In patients initiating therapy for advanced HIV infection, the addition of maraviroc to the standard combined antiretroviral therapy (c-ART) for 18 months does not provide any clinical benefit, according to study results published in the Annals of Internal Medicine.
Late HIV diagnosis, defined as a CD4 T-cell count <0.200 Í109 cells/L or the presence of AIDS, occurs in roughly one-third of people with HIV and is associated with a significant risk for mortality and AIDS-defining events that can persist for years despite initiation of c-ART. Maraviroc is a C-C chemokine receptor type 5 (CCR5) antagonist that has antiviral efficacy and could provide other immunologic effects. Therefore, this randomized, placebo-controlled, parallel, double-blind, multicenter, phase 3 trial was conducted to assess the benefit of adding maraviroc to standard c-ART in patients with advanced disease at HIV diagnosis (ClinicalTrials.gov identifier: NCT01348308).
In total, 409 patients with HIV from 50 clinical sites in France, Spain, and Italy were included in the study. Participants were adults who had no history of receiving ART and had CD4 counts <0.200 Í109 cells/L and/or a previous AIDS-defining event. The participants were randomly assigned to receive either c-ART plus placebo (n=207) or c-ART plus maraviroc (n=202) 300 mg twice daily for 72 weeks. The primary endpoint was the first occurrence of severe morbidity, including new AIDS-defining events, selected serious infections, serious non-AIDS-defining events, immune reconstitution inflammatory syndrome, or death. Secondary outcomes included biologic and pharmacokinetic measures and grade ³2 adverse events.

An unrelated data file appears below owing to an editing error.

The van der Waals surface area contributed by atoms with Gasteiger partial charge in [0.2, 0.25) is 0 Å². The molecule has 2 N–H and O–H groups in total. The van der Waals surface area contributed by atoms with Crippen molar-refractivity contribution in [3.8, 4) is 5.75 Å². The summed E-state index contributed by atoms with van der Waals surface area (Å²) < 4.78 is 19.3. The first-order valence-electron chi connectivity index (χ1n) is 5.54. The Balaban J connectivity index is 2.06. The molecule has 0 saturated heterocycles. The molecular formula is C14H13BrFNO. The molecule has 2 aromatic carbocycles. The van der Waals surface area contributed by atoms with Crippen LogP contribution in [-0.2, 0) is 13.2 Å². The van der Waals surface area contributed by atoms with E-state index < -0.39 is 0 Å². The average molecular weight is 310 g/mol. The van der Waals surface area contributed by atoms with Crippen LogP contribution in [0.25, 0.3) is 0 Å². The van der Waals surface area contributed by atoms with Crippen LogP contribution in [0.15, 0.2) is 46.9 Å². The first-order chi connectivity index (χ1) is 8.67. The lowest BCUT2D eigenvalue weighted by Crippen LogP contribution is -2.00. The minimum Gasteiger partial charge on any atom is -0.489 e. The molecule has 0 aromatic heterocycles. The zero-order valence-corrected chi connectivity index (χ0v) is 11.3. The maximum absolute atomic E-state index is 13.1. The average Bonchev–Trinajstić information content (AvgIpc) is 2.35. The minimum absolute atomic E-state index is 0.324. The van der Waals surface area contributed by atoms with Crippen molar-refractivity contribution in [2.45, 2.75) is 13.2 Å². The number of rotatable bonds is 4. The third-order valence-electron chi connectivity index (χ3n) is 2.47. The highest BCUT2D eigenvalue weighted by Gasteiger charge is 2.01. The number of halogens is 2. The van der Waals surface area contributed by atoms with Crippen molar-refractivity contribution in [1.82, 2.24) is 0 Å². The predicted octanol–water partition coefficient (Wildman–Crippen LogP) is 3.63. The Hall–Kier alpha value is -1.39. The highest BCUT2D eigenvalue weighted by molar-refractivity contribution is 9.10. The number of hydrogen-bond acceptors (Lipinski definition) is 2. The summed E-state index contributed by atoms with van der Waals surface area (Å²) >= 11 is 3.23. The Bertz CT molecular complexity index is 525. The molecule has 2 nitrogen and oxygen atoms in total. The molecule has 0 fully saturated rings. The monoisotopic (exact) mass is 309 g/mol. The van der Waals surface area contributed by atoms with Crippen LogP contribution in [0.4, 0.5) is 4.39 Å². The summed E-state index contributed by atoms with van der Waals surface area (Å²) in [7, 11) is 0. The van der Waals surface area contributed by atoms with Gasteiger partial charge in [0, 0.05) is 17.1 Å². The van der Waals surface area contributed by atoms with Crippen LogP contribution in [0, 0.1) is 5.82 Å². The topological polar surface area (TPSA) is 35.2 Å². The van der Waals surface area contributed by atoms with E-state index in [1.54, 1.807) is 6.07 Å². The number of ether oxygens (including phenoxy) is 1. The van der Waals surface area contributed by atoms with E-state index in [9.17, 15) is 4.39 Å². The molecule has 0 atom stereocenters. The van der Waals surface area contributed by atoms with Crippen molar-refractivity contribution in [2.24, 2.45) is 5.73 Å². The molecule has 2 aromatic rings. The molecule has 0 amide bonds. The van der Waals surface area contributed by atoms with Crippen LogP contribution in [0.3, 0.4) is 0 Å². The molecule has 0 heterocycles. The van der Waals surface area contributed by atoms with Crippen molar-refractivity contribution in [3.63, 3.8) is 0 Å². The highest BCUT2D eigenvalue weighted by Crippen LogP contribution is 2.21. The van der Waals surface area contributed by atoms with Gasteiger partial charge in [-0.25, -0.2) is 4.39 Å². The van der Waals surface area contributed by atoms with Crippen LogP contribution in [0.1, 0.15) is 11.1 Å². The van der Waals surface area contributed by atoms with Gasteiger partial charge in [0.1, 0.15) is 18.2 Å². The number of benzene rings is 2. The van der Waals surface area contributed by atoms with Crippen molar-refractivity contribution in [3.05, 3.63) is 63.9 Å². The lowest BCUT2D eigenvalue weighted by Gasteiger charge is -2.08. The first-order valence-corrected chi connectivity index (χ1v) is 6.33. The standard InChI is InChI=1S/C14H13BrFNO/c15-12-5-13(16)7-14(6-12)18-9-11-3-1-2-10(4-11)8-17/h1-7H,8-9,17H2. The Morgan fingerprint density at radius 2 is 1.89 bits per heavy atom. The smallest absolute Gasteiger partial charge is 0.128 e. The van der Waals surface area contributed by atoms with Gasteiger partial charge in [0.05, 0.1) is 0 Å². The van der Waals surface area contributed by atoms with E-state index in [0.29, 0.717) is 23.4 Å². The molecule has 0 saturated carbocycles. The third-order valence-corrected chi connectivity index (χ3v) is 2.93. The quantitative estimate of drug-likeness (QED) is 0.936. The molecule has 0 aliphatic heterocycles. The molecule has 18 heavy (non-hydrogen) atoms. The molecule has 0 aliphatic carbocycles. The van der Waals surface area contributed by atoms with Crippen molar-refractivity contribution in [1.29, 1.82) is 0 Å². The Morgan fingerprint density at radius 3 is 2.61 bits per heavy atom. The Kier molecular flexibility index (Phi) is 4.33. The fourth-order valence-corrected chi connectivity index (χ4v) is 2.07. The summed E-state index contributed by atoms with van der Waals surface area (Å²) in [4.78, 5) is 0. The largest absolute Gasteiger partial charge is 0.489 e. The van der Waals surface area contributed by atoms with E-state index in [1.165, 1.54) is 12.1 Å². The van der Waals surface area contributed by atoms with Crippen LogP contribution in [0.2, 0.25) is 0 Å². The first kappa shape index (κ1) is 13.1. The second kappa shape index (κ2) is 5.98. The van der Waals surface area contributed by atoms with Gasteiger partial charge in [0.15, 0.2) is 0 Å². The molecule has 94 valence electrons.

The results suggested that the addition of maraviroc provided no clinical improvement. The incidence of the first occurrence of severe morbidity was 11.1 per 100 person-years in the maraviroc group and 11.2 per 100 person-years in the placebo group (adjusted hazard ratio [HR], 0.97; 95% CI, 0.57-1.67; P =.91). Subgroup analyses demonstrated a significant difference in treatment effect only for age (P =.04): patients aged <40 years had an HR of 0.50 ((5% CI, 0.21-1.19) compared with those aged ³40 years who had an HR of 1.60 (95% CI, 0.77-3.32).
Grade ³2 adverse events occurred at an incidence of 36.1 per 100 person-years in the maraviroc group and 41.5 per 100 person-years in the placebo group; more study drug-related serious adverse events occurred in the maraviroc group compared with the placebo group. At weeks 48 and 72, the virologic success rates (plasma viral load <50 copies/mL) were 67.3% and 72.8% in the maraviroc group and 76.3% and 78.3% in the placebo group, respectively (P =.048 and P =.21, respectively).
Limitations of this study included that it was not designed to evaluate time-dependent outcomes and that 64 participants were lost to follow-up.
Overall, the study authors concluded, “Moreover, although new drug regimens are associated with better immuno-virologic outcomes and may be associated with better clinical outcomes in HIV-1-infected persons presenting with advanced HIV infection, new strategies, such as host-directed therapies or improved prophylaxis, are clearly needed to decrease the higher morbidity and mortality observed in this population.”
Lévy Y, Lelièvre JD, Assoumou L, et al. Addition of maraviroc versus placebo to standard antiretroviral therapy for initial treatment of advanced HIV infection [published online February 11, 2020]. Ann Intern Med. doi:10.7326/M19-2133